The Tyranids have landed

We didn’t spot any other explicit instances of Tyranids being boosted by a larger unit, but the dynamic aspects of the environment seemed just as significant. Almost every segment of the brush was destructible, and cover seemed to directly affect visual detection and combat accuracy alike. Craters formed by explosives can even be used for impromptu cover.

Pushing forward, we’re nearing our main objective: a toxin pool we’re borrowing a biosample from for study. Leapfrogging through cover cushions, our units never feel lost and rarely bunch up in a grenade-friendly configuration. Dawn of War II’s movement system works well, and anchoring units to points of cover usually means they’re unexposed, unless, of course, some subterranean ambushers spring out of the ground and maul us. Tyranids, being of the world-consuming persuasion, like these kinds of tactics. They won’t be a totally mindless, massive swarm o’ foes, we’re told – more one that uses their terraformed turf to its advantage. The Raveners we’ve been surprised by are an example of this, and running into them “can be like jumping into a pool full of invisible piranhas,” Noseworthy tells us.

A jetpack burst bounds our commander away from the Ravener fray that’s ambushed us, and we follow-up by dropping his Taunt ability to draw attention away from his allies, giving them room to regroup. The aliens rush him, but we spot another threat: spore mines. These floating gas grenades linger on maps, waiting to home in on players that set their waypoints too far from immediate view. A handful of spore mines and the jabbing jaws of some ‘Nids are enough to down our commander. Mission failed, right?

Nope. Like Rainbow Six: Vegas, a medkit can revive officers in the field. It’s a forgiving design, but that’s the plan for Dawn of War II. Even if you’re failing missions, any accumulated items or EXP sticks to your squads between skirmishes, meaning you’re never starting over from scratch. Building this sense of attachment to your units is a priority for Relic. They don’t want a game where you’re cranking out duplicate clones from a barracks, but one that promotes an intimate awareness of your troops, mainly through leveling them up and customizing their equipment and ability load-outs. For a genre that’s lacked a sense of persistency in the past, we’re looking forward to seeing how it plays out.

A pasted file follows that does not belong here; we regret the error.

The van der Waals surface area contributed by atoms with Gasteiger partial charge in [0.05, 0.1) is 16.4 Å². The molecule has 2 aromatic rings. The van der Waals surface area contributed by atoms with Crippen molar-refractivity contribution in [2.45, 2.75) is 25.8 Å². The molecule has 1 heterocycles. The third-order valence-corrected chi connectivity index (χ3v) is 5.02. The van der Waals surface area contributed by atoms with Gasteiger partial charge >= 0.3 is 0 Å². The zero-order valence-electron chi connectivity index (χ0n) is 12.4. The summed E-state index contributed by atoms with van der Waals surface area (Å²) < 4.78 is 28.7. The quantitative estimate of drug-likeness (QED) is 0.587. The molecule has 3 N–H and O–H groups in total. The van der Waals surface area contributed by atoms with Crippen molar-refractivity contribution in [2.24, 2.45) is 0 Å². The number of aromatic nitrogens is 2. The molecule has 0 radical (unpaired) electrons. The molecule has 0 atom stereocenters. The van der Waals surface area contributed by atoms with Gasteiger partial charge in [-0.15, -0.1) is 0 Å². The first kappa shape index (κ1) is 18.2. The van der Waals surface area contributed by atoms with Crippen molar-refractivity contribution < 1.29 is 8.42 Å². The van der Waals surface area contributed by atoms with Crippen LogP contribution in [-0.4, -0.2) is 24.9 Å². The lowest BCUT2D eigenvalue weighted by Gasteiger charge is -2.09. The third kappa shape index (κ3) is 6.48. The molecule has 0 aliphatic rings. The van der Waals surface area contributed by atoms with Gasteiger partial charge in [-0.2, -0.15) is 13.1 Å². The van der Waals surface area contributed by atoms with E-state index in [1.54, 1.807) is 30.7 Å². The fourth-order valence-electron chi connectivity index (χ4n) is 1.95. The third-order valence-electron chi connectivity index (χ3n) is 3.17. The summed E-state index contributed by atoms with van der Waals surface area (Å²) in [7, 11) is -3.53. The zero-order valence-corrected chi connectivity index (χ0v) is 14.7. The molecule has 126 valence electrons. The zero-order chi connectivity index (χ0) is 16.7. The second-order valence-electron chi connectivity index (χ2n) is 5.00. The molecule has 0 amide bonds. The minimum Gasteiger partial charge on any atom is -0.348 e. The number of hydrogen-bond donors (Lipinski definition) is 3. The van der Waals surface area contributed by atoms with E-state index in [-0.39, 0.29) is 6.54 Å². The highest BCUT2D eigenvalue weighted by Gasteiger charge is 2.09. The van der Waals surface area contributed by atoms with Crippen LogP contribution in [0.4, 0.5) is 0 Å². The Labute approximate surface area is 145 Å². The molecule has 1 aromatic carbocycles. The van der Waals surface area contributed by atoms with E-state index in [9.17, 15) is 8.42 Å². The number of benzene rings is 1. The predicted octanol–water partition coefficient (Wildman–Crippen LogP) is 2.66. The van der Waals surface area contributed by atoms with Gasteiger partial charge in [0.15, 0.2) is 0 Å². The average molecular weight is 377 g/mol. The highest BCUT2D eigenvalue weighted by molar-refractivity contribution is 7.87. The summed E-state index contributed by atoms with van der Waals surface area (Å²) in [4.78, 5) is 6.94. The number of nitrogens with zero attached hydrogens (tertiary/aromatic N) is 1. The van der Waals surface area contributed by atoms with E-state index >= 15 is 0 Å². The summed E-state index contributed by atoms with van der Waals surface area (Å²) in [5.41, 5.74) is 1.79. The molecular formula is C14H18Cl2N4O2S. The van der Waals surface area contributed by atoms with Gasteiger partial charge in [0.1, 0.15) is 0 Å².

We survived the spore mines, grabbed our biosample, and gunned down a few platoons of ‘Nids, but we’re not out of the terraformed woods yet. A Hive Tyrant erupts from the earth, interrupting our extraction by mangling what’s left of our men. It’s safe to say the game’s brutal, over-the-top animations are back in Dawn of War II – the Tyrant does a charge attack, then grabs our units individually to punch their blood out. Uncool. To counter it, the Space Marines call in a Dreadnought, a mechanized, bipedal tank suit that spits flames and throws armored uppercuts.

Dawn of War’s cast of races improves with the Tyranids, who contribute a genuinely alien approach visually and in gameplay. Taking cover into consideration could mean for a sweeter suite of tactics, and we’re glad Relic isn’t content to pump out a slightly-iterated rehash of the first Dawn of War. We’re equally pleased they’re omitting some of the genre’s tired conventions: climbing up the same tech tree again and again, and not caring about individual units because you can always build another set.

Aug 20, 2008